The Olisadebe case enraged the right-wing lobby, which rather muted criticism from those who had no desire to align themselves with what were often overtly racist attacks.
Roger's speedy naturalisation, though, has been widely condemned, particularly as it has emerged that he is weighing up offers from clubs in Israel and Russia and could leave Poland after the tournament.
"Maybe soon we'll need the six-plus-five rule in international football," joked the TV commentator Maciej Iwanski last week.
Leo Beenhakker, Poland's Dutch coach, is scathing of his critics, accusing them of failing to live in the modern world. "He has his dream, and we share it with him," he said. "It's 2008. It's time to know the world has changed. I have deep faith in Roger."
He has not said it, but it has not gone unnoticed that Germany have included in their squad three players – Miroslav Klose, Lukas Podolski and Piotr Trochowski – who were born in Poland.
All, it should be said, left for Germany at an early age, but it is to try to combat such defections that Engel, now the vice-president of the Polish football federation, has instituted a programme to try to persuade players of Polish origin living in Germany to commit to Poland.
The real problem in the Roger case though is that there is a sense of betrayal. All through qualifying, Beenhakker told Polish football to cast off its habitual pessimism and "look on the bright side of the moon", insisting that they had players of sufficient talent to be successful.
He promoted a number of previously unheralded players from the Polish league – most notably Wisla Krakow's Dariusz Dudka, whom he converted from ordinary centre-back into highly effective holding midfielder – and as they qualified above Portugal, Serbia, Finland and Belgium, his methods seemed justified.
"It's seem strange," said Jan Tomaszewski, Poland's former goalkeeper and now a television pundit, "that he should say all this then go chasing for players from anywhere now we have qualified."
Roger's ability is not in question. His pace and intelligence darting in from the left inspired Legia Warsaw to the title in his first season, and although he was less effective after moving into a more central role last season, he was still man-of-the-match as Legia won the Polish Cup final.
He made his international debut against Albania last week, setting up Maciej Zurawski for the only goal and, probably more importantly, looks at ease within the squad.
Only the Grauniad could write something as sophomoric as “The German-Polish football rivalry stems from the two nations' troubled history, namely Nazi Germany's invasion of Poland, which sparked the second world war.”
Yes, as we all know the previous millennium was without incident.
A large number of Poles have put Polish flags on their cars in the last few days. In my view they are in for a big disappointment despite the addition of non-Polish players in their national team.
Hmmm well a Pole scored the two winning goals...unfortunately he was not on the Polish team!
No, he's German. He was a baby when he and his family left Poland. He and his parents chose and choose to be German, not Polish.
This does not sound like someone who feels German talking :
Extract from above link :
KLAGENFURT, Austria (AFP) - Polish-born forward Lukas Podolski admitted he was suffering from divided loyalties after his goals sealed a 2-0 win which sank Poland and launched the German's Euro 2008 campaign.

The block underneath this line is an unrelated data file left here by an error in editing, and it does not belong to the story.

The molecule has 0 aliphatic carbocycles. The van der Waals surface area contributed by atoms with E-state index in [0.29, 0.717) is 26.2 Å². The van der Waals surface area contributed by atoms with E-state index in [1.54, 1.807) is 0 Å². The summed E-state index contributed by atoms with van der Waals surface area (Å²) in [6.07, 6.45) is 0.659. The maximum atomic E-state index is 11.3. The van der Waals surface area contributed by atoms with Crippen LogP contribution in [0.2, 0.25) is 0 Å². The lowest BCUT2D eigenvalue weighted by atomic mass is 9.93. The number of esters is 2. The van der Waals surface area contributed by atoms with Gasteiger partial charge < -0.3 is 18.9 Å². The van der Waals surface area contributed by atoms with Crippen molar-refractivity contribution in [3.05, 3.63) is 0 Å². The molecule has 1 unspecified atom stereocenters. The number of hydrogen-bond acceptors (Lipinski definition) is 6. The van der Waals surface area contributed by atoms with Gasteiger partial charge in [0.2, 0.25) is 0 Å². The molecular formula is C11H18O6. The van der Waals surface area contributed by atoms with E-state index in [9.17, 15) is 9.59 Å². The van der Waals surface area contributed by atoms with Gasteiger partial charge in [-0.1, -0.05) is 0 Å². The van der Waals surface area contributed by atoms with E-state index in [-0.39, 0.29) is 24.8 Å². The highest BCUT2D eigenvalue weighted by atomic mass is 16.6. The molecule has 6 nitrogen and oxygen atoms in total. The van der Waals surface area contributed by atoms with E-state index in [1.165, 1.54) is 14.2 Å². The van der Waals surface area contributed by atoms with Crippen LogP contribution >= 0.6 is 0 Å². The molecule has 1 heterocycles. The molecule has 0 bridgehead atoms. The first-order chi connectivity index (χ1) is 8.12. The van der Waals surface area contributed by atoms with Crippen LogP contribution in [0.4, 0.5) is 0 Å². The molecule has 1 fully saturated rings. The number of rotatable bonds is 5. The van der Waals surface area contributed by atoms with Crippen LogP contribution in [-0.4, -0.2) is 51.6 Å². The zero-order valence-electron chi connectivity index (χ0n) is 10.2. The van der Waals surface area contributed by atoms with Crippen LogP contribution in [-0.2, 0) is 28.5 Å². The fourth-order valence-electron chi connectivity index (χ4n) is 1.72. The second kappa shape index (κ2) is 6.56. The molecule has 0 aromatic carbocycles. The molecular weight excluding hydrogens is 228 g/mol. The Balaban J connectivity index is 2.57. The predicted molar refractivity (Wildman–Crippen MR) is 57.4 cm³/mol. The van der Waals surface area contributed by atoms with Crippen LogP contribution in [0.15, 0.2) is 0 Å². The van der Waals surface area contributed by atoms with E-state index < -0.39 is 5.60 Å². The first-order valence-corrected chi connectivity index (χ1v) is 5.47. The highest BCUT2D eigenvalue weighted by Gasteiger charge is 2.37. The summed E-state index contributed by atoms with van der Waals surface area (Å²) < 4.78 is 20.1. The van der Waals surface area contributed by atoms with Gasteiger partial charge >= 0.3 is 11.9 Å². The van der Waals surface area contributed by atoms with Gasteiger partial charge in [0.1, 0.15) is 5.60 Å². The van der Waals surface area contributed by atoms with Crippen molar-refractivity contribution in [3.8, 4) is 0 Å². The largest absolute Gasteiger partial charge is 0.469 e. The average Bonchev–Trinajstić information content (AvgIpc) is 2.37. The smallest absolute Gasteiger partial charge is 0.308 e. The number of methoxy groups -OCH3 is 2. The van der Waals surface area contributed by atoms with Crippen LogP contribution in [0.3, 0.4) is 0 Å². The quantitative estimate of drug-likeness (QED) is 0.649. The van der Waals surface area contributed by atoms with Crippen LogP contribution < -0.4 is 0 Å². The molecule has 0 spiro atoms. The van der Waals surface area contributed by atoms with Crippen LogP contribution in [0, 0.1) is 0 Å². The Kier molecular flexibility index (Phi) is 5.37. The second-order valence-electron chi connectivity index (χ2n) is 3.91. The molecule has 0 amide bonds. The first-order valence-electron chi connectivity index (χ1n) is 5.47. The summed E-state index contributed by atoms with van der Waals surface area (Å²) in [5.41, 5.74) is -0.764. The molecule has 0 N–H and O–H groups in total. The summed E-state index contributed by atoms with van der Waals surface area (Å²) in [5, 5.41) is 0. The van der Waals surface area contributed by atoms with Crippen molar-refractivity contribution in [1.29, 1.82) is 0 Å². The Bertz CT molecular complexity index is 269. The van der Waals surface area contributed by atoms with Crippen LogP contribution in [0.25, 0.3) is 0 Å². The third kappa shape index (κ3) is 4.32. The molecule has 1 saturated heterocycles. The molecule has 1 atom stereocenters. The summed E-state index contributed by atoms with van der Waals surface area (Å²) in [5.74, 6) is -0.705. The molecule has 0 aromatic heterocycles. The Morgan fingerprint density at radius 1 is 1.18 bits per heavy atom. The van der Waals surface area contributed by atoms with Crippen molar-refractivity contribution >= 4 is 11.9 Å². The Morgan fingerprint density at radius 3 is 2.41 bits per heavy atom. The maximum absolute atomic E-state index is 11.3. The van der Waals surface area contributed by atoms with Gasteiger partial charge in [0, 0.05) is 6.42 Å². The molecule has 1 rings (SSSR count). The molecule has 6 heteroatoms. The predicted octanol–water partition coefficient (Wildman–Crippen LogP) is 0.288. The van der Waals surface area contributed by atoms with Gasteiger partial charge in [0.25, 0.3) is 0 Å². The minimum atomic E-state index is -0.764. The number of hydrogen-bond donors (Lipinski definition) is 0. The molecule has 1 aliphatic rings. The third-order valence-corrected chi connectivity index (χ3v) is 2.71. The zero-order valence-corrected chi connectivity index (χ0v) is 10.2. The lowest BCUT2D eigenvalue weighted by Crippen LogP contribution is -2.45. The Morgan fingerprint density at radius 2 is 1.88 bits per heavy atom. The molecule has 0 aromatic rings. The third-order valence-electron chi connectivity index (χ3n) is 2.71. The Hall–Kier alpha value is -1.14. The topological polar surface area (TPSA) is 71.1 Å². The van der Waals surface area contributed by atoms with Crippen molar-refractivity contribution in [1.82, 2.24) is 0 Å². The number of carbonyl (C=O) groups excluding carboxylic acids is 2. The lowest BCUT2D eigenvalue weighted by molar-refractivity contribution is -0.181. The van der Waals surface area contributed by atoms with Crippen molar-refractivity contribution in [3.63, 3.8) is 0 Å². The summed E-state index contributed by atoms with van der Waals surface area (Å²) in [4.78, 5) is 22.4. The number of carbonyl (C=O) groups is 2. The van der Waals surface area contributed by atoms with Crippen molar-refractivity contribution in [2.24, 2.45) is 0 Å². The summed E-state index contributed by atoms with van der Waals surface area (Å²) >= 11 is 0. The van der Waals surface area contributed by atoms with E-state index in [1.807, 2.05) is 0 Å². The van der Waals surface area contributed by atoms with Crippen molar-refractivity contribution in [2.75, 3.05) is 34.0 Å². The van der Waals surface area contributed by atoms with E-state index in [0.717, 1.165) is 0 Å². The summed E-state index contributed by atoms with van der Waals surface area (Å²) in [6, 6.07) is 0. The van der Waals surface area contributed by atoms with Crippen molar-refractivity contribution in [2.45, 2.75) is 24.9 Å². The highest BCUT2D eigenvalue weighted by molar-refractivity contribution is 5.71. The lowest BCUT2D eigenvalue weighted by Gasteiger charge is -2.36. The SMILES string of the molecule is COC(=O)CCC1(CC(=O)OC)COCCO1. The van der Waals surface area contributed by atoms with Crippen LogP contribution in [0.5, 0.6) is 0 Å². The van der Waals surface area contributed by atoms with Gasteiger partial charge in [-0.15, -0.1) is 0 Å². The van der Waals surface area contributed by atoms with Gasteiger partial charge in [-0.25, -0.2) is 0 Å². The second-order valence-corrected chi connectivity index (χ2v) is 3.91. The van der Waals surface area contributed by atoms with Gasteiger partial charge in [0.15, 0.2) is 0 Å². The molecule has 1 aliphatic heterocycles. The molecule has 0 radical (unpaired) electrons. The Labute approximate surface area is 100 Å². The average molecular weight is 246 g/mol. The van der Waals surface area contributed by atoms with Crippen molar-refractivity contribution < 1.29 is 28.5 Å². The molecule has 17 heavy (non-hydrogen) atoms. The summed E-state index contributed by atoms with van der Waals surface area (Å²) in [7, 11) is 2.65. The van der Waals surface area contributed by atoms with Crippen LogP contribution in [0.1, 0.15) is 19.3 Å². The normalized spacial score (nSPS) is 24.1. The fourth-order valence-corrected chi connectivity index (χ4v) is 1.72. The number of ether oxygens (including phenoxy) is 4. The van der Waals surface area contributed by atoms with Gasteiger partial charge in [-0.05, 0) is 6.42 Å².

Having turned 23 last Wednesday, Podolski combined with Germany's other Polish-born forward Miroslav Klose for his first goal on 20 minutes and followed up with an unstoppable volley on 72 minutes.
"We did the essential in winning our opener, but this victory does not over enthuse me as I am originally from Poland. All my family is over there," he said.
"I have two hearts - a German one and a Polish one!"
"I had some family in the stands and they were driving back home after the game, so I ran to them at the end of the game.
"I didn't really celebrate after the first goal as a mark of respect, I have a big family in Poland and was born there, I wanted to show some respect."
Media speak. He wore football boots with a special German flag on. Something no-one else did on the german side
I don't see how he can be seen as Polish
Podolski lived in Poland for all of 2 years as a baby. The rest of his life (i.e. the other 21 years), including his school and training years, he has spent in Germany. He's much more German than he ever was Polish. It would be strange if he didn't play for Germany.
He looks Polish
"The rest of his life (i.e. the other 21 years), including his school and training years, he has spent in Germany. He's much more German than he ever was Polish"
If you are bought up with a different culture because of your parents then you are never going to be 100% of the culture where you are born. I spent many years as a child very confused and bewildered by being in a country with one culture and having a different culture and language at home.
You don't need newspaper quotes to see he was clearly completely torn up when he scored the first goal. If I remember correctly he held his head in his hands and did not smile...
At least he is doing a good job for Polish/German relations. (maybe not on this board, but generally...).
"At least he is doing a good job for Polish/German relation."
Why do you think this?
"Given historically recent Nazi crimes against ethnic Poles, and his decision to play for Germany as a Polish Citizen, he is viewed as a traitor in Poland."
"Why do you think this?"
I meant in Germany. Seeing as they have such negative Polish stereotypes, wins from Podolski and Kubica (recent Polish winner of Canadian Grand Prix on BMW Sauber team which has three German team mates among others) are bound to reinforce a more positive Polish stereotype.
"Media speak. He wore football boots with a special German flag on. Something no-one else did on the german side"
What's a special German flag?